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John Tanner: Growing up a Captive, Part XIV

The night became very cold and stormy and the Buffalo came in to take shelter in the woods where John Tanner and family had their camp. The Indians crept out and took stations so as nearly to surround the herd, John would not suffer to go out and laughed at him when they saw him ready his gun but the old woman who was ever ready to befriend him led him to a stand after the hunters were gone not far from the lodge, her sagacity had taught her where the Buffalo would probably run. The Indians fired but there was nary a kill, the herd came past John’s stand and he had the good fortune to kill a cow which was his first much to the satisfaction of his mother. Later the Indians killed a considerable number of Buffalo and then left leaving John with the old woman, a young women and three children with no one to provide for them. They dried a considerable amount of the meat and this lasted for some time and John found that even though he was young he was able to kill Buffaloes and for some time they had no want of food. In one instance an older cow which John had wounded was enraged and ran at John and he was barely able to escape her by climbing a tree.

The family traveled about ten miles above the Mouse River Fort to make sugar and about this time they were endangered by the breaking up of the ice and the weather became mild with the beaver starting to show themselves through the holes in the ice and sometimes to go on shore. It was John’s practice to watch these holes and shoot the beaver as soon as they came up, once having killed one he hastily ran on the ice to get him and broke through and his snowshoes became entangled with some brush on the bottom and he was nearly dragged under and only by great exertion did he escape. Buffaloes were so numerous about their camp that John hunted them on foot and often killed them with a bow and arrow aided by dogs that were well trained and accustomed to the hunt.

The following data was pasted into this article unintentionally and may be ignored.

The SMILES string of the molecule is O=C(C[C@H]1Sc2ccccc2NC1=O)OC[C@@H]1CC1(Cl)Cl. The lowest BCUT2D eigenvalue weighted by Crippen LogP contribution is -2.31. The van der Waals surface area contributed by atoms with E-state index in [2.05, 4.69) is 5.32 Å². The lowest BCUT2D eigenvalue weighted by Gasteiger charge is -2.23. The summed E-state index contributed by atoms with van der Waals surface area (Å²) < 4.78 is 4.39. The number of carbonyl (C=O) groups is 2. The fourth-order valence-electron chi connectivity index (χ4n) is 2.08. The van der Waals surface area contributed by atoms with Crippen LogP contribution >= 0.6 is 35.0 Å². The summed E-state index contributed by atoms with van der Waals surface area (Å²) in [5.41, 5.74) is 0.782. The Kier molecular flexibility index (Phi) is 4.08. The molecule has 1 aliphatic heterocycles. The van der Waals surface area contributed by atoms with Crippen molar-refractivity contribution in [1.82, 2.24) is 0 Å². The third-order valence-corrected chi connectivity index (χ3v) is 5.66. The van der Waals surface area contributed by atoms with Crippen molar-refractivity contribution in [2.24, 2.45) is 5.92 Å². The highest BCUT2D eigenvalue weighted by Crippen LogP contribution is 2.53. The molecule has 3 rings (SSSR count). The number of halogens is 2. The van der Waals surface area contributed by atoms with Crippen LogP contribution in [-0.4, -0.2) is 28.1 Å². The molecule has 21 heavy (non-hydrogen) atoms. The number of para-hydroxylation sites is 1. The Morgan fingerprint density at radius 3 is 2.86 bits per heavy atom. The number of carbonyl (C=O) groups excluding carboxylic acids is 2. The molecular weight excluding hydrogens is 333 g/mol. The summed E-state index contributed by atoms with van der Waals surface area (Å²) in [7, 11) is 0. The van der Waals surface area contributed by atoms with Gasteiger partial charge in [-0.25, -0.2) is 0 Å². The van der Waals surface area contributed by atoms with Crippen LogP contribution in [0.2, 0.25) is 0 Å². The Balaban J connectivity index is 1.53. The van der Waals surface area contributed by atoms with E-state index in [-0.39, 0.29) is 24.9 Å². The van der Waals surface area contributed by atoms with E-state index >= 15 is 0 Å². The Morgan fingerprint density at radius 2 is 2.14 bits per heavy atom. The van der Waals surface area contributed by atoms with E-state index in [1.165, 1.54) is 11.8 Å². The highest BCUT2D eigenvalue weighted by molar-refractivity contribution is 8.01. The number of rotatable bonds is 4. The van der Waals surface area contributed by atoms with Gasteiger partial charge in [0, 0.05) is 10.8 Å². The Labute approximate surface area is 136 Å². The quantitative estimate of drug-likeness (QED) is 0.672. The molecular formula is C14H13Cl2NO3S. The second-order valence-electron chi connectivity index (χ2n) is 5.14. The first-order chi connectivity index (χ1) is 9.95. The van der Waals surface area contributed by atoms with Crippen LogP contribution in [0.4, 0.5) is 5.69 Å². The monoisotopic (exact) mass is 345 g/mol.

As the leaves began to appear on the trees the men returned in birch canoes bringing many beaver skins and other valuable pelts and the decision was made to return to Lake Huron though the family was divided in this opinion and not all departed. One of the little girls in the family had been taken by a war party some time past and was now ten years old and had learned their language. They came to Rainy Lake and had ten packs of beaver of forty skins each, they sold some pelts for rum and a few were drunk for a day or two and there they met some Traders. One of the old woman’s sons decided he did not want to return to Lake Huron and was determined to go back with the Traders, the old woman did her best to dissuade him and he jumped into one of the Traders canoes as they were about to start off, even the traders tried to get him to leave the canoe but he would hear none of it. The old woman was so distressed that her son would leave her she determined to return with him. The packs of beaver she would not leave with the traders not having sufficient confidence in their honesty so they took them to a remote spot and made what they called a deposit and afterwards returned to The Lake of the Woods.

At the Lake of the Woods the Indians had a road to go to the Red River which the whites never followed, they went up a river called the Swamp River for several days, they even had to drag their canoes across a swamp for one day and then put the canoes in a small stream called by them Cow Parsley which grew upon it and then descended to a small pond that had no more than two or three feet of water and a good part of it not over a foot deep. The surface of this pond was covered with ducks, geese, swans and other birds and here they remained for what John described as a long time and made four packs of beaver skins. The leaves began to fall and they were quite alone with no Indians or white men within four or five day’s journey. It was time to leave.


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